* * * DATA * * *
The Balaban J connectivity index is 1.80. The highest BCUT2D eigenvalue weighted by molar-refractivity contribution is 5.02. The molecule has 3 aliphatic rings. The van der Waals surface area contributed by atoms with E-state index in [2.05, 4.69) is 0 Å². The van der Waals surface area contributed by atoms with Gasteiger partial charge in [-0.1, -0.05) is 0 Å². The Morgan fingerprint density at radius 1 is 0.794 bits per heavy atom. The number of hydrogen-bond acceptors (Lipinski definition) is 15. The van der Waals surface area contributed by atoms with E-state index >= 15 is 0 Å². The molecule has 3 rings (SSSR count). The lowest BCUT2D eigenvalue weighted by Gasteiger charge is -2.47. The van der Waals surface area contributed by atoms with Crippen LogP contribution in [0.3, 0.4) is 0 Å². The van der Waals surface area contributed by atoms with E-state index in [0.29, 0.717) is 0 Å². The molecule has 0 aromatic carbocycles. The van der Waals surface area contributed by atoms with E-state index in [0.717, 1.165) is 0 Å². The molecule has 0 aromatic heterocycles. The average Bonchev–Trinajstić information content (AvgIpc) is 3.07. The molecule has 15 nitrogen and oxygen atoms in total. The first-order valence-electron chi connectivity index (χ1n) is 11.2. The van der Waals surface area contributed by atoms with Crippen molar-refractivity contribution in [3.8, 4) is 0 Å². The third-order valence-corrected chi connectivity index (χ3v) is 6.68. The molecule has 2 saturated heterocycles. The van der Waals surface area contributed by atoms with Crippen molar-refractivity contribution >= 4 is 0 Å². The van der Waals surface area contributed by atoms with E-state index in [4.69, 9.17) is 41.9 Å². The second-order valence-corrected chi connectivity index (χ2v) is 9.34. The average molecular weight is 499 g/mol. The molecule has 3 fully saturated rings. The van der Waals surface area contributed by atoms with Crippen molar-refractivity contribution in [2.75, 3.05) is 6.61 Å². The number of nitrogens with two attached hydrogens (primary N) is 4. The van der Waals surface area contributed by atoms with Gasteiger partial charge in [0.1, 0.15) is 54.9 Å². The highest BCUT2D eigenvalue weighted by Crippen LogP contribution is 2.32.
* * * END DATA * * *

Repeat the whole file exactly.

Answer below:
The Balaban J connectivity index is 1.80. The highest BCUT2D eigenvalue weighted by molar-refractivity contribution is 5.02. The molecule has 3 aliphatic rings. The van der Waals surface area contributed by atoms with E-state index in [2.05, 4.69) is 0 Å². The van der Waals surface area contributed by atoms with Gasteiger partial charge in [-0.1, -0.05) is 0 Å². The Morgan fingerprint density at radius 1 is 0.794 bits per heavy atom. The number of hydrogen-bond acceptors (Lipinski definition) is 15. The van der Waals surface area contributed by atoms with E-state index >= 15 is 0 Å². The molecule has 3 rings (SSSR count). The lowest BCUT2D eigenvalue weighted by Gasteiger charge is -2.47. The van der Waals surface area contributed by atoms with Crippen LogP contribution in [0.3, 0.4) is 0 Å². The van der Waals surface area contributed by atoms with E-state index in [0.29, 0.717) is 0 Å². The molecule has 0 aromatic carbocycles. The van der Waals surface area contributed by atoms with E-state index in [0.717, 1.165) is 0 Å². The molecule has 0 aromatic heterocycles. The average Bonchev–Trinajstić information content (AvgIpc) is 3.07. The molecule has 15 nitrogen and oxygen atoms in total. The first-order valence-electron chi connectivity index (χ1n) is 11.2. The van der Waals surface area contributed by atoms with Crippen molar-refractivity contribution in [3.8, 4) is 0 Å². The third-order valence-corrected chi connectivity index (χ3v) is 6.68. The molecule has 2 saturated heterocycles. The van der Waals surface area contributed by atoms with Crippen molar-refractivity contribution >= 4 is 0 Å². The van der Waals surface area contributed by atoms with E-state index in [4.69, 9.17) is 41.9 Å². The second-order valence-corrected chi connectivity index (χ2v) is 9.34. The average molecular weight is 499 g/mol. The molecule has 3 fully saturated rings. The van der Waals surface area contributed by atoms with Crippen molar-refractivity contribution in [2.75, 3.05) is 6.61 Å². The number of nitrogens with two attached hydrogens (primary N) is 4. The van der Waals surface area contributed by atoms with Gasteiger partial charge in [0.1, 0.15) is 54.9 Å². The highest BCUT2D eigenvalue weighted by Crippen LogP contribution is 2.32.